jjcha

Lives in United States United States
Joined on Oct 22, 2006

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Total: 29, showing: 1 – 20
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On article Leica announces APO-Summicron-M 35mm F2 ASPH (420 comments in total)
In reply to:

BobT3218: I love it that the focussing ring turns 300°. A lens I have has a focussing scale turns only about 90° making the scale next to useless.

Agreed. This seems to solve the problem of needing to keep street shooters happy, with the usual ~100 degree turn of the focus tab to go from infinity down to ~0.7 meters, then giving a ton of precision to meeting the needs those who use the close up focusing ability.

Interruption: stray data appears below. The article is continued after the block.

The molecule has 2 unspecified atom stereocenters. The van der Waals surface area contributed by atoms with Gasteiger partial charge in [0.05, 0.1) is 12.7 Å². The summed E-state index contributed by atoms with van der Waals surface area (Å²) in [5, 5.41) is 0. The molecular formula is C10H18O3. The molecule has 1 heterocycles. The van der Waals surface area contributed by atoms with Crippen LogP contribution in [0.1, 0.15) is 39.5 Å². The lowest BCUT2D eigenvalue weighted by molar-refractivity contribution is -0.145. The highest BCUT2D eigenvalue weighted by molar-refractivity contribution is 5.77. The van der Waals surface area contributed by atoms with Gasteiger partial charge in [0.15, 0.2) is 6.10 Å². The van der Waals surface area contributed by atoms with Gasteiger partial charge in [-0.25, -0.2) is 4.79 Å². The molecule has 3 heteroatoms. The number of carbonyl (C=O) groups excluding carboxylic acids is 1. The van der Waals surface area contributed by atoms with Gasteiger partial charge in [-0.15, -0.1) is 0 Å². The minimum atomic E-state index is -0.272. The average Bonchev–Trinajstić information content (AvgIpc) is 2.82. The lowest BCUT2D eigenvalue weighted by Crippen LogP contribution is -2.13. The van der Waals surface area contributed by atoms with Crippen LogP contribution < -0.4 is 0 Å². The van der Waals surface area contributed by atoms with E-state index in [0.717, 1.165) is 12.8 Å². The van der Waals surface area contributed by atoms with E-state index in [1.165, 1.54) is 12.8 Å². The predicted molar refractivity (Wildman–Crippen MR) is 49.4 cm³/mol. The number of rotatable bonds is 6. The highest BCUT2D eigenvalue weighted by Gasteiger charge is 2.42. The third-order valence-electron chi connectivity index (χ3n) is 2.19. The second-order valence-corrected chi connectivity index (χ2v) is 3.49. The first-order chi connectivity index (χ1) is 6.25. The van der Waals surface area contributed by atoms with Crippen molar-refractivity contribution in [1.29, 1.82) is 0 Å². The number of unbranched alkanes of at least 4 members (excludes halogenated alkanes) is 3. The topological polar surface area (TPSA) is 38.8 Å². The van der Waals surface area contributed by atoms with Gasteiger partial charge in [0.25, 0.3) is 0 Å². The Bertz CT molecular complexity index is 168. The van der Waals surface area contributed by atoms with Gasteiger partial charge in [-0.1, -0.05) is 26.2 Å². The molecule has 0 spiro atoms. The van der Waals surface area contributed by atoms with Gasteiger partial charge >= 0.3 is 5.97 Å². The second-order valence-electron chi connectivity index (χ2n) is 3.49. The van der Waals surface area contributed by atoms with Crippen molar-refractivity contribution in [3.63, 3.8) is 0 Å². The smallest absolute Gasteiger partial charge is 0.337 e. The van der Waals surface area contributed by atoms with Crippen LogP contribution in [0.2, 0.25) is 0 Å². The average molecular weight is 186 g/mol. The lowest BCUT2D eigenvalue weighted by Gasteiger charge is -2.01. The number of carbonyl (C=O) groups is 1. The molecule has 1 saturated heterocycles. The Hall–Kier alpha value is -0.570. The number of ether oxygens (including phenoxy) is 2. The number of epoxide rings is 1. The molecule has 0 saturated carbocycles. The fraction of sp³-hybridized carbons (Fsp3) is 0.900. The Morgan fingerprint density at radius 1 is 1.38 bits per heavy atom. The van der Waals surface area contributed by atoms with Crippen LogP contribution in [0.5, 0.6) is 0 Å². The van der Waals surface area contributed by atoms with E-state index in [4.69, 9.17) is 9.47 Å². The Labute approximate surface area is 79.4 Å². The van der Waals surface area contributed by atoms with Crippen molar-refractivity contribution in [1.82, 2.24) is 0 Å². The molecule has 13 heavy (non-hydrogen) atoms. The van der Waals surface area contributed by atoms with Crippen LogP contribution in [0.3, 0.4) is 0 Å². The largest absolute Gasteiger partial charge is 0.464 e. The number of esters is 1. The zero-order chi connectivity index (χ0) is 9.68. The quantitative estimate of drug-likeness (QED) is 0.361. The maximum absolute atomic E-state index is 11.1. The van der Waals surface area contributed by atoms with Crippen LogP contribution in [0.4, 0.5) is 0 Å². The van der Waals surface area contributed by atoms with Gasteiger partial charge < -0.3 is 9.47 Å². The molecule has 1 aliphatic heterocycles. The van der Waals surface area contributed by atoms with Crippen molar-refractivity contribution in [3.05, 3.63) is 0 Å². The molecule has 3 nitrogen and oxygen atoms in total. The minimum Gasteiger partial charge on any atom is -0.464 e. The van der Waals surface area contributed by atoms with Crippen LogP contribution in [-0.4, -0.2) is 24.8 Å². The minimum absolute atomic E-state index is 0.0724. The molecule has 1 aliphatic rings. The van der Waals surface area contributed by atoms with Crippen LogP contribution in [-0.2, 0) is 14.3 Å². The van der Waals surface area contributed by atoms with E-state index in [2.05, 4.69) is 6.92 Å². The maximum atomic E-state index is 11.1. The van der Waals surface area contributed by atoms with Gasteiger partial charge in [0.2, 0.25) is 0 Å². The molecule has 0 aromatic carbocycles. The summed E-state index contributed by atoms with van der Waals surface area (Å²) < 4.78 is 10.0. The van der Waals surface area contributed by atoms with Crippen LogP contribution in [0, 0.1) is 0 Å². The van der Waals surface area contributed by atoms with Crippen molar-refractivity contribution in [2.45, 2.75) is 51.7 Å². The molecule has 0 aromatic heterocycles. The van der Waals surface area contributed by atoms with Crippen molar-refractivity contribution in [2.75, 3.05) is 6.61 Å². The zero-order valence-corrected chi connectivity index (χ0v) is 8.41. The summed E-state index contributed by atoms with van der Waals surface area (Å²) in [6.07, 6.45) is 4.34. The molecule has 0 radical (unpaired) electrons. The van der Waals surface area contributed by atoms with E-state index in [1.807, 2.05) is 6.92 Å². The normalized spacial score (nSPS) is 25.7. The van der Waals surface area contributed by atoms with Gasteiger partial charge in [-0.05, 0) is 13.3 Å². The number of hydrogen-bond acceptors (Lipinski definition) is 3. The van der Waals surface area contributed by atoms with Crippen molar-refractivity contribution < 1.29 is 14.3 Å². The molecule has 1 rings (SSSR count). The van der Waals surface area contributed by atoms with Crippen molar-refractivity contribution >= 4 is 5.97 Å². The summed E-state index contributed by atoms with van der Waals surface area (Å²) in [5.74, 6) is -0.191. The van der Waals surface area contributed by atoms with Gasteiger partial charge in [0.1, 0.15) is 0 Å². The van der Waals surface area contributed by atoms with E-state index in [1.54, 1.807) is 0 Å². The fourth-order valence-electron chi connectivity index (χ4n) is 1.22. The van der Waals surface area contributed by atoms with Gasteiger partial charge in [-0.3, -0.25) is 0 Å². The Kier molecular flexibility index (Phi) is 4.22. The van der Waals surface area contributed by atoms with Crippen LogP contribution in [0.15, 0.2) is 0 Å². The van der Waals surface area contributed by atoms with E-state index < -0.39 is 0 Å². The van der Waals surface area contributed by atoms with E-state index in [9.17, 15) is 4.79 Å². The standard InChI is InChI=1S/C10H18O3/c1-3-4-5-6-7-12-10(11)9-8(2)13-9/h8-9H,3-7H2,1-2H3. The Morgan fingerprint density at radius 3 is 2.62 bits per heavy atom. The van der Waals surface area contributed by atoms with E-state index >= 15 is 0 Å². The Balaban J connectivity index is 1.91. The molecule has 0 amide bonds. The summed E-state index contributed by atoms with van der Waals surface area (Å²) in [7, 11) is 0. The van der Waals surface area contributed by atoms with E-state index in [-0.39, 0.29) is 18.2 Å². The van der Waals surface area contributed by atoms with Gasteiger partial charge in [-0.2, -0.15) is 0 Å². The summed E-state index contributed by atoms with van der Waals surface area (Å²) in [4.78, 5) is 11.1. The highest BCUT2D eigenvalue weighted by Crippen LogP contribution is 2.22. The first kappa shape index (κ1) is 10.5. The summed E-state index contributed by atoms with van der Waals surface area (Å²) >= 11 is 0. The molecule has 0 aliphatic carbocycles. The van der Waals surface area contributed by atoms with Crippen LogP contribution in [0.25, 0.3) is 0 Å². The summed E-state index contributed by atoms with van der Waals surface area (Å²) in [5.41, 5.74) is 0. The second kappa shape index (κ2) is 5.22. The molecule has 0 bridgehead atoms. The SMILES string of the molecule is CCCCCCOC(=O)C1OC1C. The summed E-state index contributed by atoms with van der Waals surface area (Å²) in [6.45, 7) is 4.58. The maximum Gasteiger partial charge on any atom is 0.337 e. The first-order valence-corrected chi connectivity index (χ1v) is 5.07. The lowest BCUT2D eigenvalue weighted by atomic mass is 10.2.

Link | Posted on Mar 5, 2021 at 05:33 UTC
On article What you need to know about the new Leica M10-R (510 comments in total)
In reply to:

PC-dot-Com: Still waiting for Leica to make an M camera that is void of an LCD, and Image App and EVF options. One with a REAL mechanical shutter recock lever, not some marketing gimmick (and completely redundant) thumb rest as the M10-D has. Grow a pair and make it Leica, you'll see them fly off the shelves.

I had an R-D1 and occasionally think of repurchasing it. Even selling my M10-P as part of that, as I wouldn't need it. The M10-P is the superior photographic tool, but I miss the joy I had with the far "lesser" R-D1. But, the R-D1 is very much limited and a no go today.

I'm not holding my breath for a "true" M10-D with a real recock lever. I would imagine there is a meaningful cost to developing, for the M digital sensor, a manually cocked shutter. Which is a shame, because you guys are right, there are many of us who would buy it. Even at a stupid price.

Link | Posted on Jul 16, 2020 at 14:19 UTC